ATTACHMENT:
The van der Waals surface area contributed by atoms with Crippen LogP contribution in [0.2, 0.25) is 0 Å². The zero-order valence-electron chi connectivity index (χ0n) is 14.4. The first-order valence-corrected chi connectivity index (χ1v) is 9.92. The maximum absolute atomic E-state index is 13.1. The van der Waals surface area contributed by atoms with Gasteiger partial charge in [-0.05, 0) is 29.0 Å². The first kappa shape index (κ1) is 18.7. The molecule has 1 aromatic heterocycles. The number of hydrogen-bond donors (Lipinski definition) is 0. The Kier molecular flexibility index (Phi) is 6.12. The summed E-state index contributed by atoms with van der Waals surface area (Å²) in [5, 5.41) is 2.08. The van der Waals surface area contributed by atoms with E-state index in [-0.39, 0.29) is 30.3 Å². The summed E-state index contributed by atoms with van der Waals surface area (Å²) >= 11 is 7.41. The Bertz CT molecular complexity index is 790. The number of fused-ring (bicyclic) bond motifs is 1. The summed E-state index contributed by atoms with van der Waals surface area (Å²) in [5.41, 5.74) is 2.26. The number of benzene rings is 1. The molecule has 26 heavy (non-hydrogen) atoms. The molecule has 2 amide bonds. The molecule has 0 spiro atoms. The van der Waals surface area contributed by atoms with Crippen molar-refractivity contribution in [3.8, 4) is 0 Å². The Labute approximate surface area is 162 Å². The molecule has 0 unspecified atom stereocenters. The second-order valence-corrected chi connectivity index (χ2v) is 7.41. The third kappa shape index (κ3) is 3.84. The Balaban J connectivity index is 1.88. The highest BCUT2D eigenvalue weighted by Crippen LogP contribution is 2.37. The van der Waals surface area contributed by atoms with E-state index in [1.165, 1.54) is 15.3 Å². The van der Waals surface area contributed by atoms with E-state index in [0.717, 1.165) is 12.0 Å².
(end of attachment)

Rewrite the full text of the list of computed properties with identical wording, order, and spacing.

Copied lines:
The van der Waals surface area contributed by atoms with Crippen LogP contribution in [0.2, 0.25) is 0 Å². The zero-order valence-electron chi connectivity index (χ0n) is 14.4. The first-order valence-corrected chi connectivity index (χ1v) is 9.92. The maximum absolute atomic E-state index is 13.1. The van der Waals surface area contributed by atoms with Gasteiger partial charge in [-0.05, 0) is 29.0 Å². The first kappa shape index (κ1) is 18.7. The molecule has 1 aromatic heterocycles. The number of hydrogen-bond donors (Lipinski definition) is 0. The Kier molecular flexibility index (Phi) is 6.12. The summed E-state index contributed by atoms with van der Waals surface area (Å²) in [5, 5.41) is 2.08. The van der Waals surface area contributed by atoms with E-state index in [-0.39, 0.29) is 30.3 Å². The summed E-state index contributed by atoms with van der Waals surface area (Å²) >= 11 is 7.41. The Bertz CT molecular complexity index is 790. The number of fused-ring (bicyclic) bond motifs is 1. The summed E-state index contributed by atoms with van der Waals surface area (Å²) in [5.41, 5.74) is 2.26. The number of benzene rings is 1. The molecule has 26 heavy (non-hydrogen) atoms. The molecule has 2 amide bonds. The molecule has 0 spiro atoms. The van der Waals surface area contributed by atoms with Crippen molar-refractivity contribution in [3.8, 4) is 0 Å². The Labute approximate surface area is 162 Å². The molecule has 0 unspecified atom stereocenters. The second-order valence-corrected chi connectivity index (χ2v) is 7.41. The third kappa shape index (κ3) is 3.84. The Balaban J connectivity index is 1.88. The highest BCUT2D eigenvalue weighted by Crippen LogP contribution is 2.37. The van der Waals surface area contributed by atoms with E-state index in [1.165, 1.54) is 15.3 Å². The van der Waals surface area contributed by atoms with E-state index in [0.717, 1.165) is 12.0 Å².